Faringdon is a real country house for all its elegance, not one of those pretty old-maidish town houses that sometimes occur in the English countryside, looking sweet but silly, and exhaling an atmosphere of afternoon tea. It is plain and grey and square and solid, and as much a part of the rolling Berkshire landscape before it as of the little old market town of Faringdon, to which it turns its back and which is hidden from view by the parish church and huge clumps of elm trees. Faringdon House has very little in the way of a flower garden, Lord Berners was not fond of flowers growing in beds, and considered that such things as herbaceous borders were more suitable to the half-timbered houses of Surrey stockbrokers than to a classical house, which should be surrounded by a plain expanse of lawn to enhance the perfection of its line. Indoors, his house, as we shall see, was always full of flowers but they were large brilliant tropical flowers in vases, not buttercups, the little children’s dower.

 Faringdon acquired that which every respectable country house must have, a ghost. It also has, equally important, a rookery and a flock of pigeons. And such pigeons! They are Lord Berners’ famous multi-coloured birds, but it is no use asking for a sitting of eggs, for the secret of their brilliant plumage lies less in the breeding than in what used to happen to them every Easter Sunday, when they were dyed and dried in the linen cupboard, before being set free to flutter, like a cloud of confetti, between church and house, to astonish the students of bird-life in Berkshire. This bird motif, repeated over and over again inside the house, is the signature of its late owner, so to speak, who preferred feathered to many other sorts of friends. As with flowers, he rather disdained the modest English sparrow, eschewing it for something gaudier.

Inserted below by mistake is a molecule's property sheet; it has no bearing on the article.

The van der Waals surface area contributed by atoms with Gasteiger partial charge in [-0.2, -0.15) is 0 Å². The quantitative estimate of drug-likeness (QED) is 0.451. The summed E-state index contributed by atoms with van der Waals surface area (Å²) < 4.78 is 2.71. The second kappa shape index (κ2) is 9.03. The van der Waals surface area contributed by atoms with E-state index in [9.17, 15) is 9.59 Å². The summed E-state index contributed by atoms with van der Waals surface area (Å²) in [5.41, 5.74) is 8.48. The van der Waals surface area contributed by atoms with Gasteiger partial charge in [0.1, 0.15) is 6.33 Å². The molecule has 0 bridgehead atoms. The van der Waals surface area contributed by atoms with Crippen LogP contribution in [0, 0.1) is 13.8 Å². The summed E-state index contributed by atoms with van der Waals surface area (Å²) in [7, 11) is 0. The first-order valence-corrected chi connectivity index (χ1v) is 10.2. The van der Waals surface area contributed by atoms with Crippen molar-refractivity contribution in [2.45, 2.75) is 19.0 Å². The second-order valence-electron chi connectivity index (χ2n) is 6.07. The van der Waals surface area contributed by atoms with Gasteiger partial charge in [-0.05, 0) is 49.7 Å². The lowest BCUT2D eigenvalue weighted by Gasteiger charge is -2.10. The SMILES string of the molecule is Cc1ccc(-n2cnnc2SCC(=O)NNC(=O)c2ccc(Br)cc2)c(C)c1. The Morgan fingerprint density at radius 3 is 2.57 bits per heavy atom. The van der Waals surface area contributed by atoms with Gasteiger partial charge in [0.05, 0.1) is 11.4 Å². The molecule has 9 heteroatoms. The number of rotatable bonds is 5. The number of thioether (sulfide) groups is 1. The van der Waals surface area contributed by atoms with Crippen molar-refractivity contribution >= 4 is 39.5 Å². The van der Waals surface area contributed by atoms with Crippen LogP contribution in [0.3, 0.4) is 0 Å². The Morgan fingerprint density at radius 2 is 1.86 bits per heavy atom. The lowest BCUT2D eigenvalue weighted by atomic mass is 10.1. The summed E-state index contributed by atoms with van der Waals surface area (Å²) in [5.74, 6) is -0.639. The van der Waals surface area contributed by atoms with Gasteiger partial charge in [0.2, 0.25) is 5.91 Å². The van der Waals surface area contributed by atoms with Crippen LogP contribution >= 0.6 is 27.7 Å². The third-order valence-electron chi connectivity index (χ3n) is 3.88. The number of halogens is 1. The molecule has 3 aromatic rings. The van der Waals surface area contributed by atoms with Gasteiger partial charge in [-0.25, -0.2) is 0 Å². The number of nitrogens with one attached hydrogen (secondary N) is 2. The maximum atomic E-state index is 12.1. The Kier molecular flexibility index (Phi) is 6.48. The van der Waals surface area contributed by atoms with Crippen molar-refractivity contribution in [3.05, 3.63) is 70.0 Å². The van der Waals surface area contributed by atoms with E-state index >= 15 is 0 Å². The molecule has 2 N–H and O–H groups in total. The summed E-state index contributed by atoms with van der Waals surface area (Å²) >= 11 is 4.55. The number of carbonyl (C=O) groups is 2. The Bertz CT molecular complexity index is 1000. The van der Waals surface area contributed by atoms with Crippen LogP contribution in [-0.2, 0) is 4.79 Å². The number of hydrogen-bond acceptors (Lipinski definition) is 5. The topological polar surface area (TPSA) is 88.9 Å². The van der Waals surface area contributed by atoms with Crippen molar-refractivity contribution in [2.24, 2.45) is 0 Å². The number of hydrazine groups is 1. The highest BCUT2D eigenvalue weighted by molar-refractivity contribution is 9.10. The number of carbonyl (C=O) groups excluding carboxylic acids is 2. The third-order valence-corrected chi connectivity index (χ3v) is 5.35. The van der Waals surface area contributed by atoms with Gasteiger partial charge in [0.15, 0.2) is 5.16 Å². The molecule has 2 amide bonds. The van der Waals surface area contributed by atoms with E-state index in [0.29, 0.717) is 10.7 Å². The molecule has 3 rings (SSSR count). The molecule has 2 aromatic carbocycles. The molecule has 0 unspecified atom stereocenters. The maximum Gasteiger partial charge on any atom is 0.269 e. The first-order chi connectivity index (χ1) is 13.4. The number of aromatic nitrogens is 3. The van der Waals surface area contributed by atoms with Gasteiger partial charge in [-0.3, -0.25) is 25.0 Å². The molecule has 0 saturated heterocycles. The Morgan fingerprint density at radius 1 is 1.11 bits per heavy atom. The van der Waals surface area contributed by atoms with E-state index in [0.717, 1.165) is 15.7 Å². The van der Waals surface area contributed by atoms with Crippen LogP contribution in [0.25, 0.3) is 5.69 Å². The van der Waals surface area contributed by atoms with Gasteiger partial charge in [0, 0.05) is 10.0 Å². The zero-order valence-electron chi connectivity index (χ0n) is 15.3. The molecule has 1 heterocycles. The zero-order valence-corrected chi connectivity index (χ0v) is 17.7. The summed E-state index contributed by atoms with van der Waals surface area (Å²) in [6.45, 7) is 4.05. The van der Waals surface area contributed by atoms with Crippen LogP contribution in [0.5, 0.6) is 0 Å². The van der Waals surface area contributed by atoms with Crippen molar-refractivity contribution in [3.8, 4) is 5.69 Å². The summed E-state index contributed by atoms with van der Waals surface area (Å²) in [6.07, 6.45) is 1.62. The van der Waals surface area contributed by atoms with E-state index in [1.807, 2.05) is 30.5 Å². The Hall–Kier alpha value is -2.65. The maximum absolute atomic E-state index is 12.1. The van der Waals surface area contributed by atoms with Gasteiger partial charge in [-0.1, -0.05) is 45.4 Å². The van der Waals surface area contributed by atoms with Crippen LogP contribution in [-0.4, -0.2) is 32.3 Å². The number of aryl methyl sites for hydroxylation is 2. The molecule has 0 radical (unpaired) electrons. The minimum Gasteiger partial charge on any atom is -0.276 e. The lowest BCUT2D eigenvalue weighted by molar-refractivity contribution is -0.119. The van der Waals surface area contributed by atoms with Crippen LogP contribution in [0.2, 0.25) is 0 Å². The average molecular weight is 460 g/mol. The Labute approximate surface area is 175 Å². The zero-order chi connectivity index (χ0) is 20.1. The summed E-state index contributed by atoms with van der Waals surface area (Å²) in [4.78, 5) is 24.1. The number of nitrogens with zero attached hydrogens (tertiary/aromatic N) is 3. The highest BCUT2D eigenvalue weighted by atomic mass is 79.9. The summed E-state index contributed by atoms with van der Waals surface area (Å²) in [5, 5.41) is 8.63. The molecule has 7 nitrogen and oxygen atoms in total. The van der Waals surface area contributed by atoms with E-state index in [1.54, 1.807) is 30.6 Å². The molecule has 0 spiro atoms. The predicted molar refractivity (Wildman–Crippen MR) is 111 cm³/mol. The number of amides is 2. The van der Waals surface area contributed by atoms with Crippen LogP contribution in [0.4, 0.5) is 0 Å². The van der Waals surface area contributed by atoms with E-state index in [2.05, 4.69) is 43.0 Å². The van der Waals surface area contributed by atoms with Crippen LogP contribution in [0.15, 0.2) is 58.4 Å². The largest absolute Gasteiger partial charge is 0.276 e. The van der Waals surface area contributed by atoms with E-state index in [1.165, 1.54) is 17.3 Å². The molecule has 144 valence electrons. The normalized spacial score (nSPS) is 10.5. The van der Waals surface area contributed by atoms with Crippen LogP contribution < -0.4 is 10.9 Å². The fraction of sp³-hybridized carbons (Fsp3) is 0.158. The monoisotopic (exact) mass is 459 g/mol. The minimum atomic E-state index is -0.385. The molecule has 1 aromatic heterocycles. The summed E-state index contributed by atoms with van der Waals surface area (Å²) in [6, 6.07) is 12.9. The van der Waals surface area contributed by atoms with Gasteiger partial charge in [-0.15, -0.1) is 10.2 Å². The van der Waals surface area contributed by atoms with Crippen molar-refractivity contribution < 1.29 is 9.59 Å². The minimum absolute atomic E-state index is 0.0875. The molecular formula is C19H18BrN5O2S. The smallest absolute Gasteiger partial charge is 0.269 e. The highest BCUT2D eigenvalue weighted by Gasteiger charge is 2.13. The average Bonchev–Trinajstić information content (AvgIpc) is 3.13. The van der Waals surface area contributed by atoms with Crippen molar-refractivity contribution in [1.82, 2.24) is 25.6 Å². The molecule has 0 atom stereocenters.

I can remember, during all the tedious or frightening but always sleepless nights of fire-watching in wartime London, that the one place I longed to be in most intensely was the red bedroom at Faringdon, with its crackling fire, its Bessarabian carpet of bunchy flowers, and above all, its four-post bed, whence, from beneath a huge fat fluffy old fashioned quilt one could gaze out at the view, head still on pillow.

Faringdon was solid and elegant and so was Lord Berners. So great was his sense of elegance, fantasy and humour that the solid quality of his talents, and above all the immense amount of hard work he did all his life, are sometimes overlooked, though a moment’s reflection would show that without great talent and hard work he could not, as he did, write and paint like a professional, in addition to shining as a composer of music. Stravinsky himself said that at one time the only important living English composer was Lord Berners. But one of the greatest of his achievements was the atmosphere he created around himself at Faringdon, a house where the second best was never tolerated, either in comfort, conversation or in manners.

These fragments were written by Nancy Mitford in 1950 as ‘ a tribute to an artist, musician, wit and kindly host’ You can read the full article here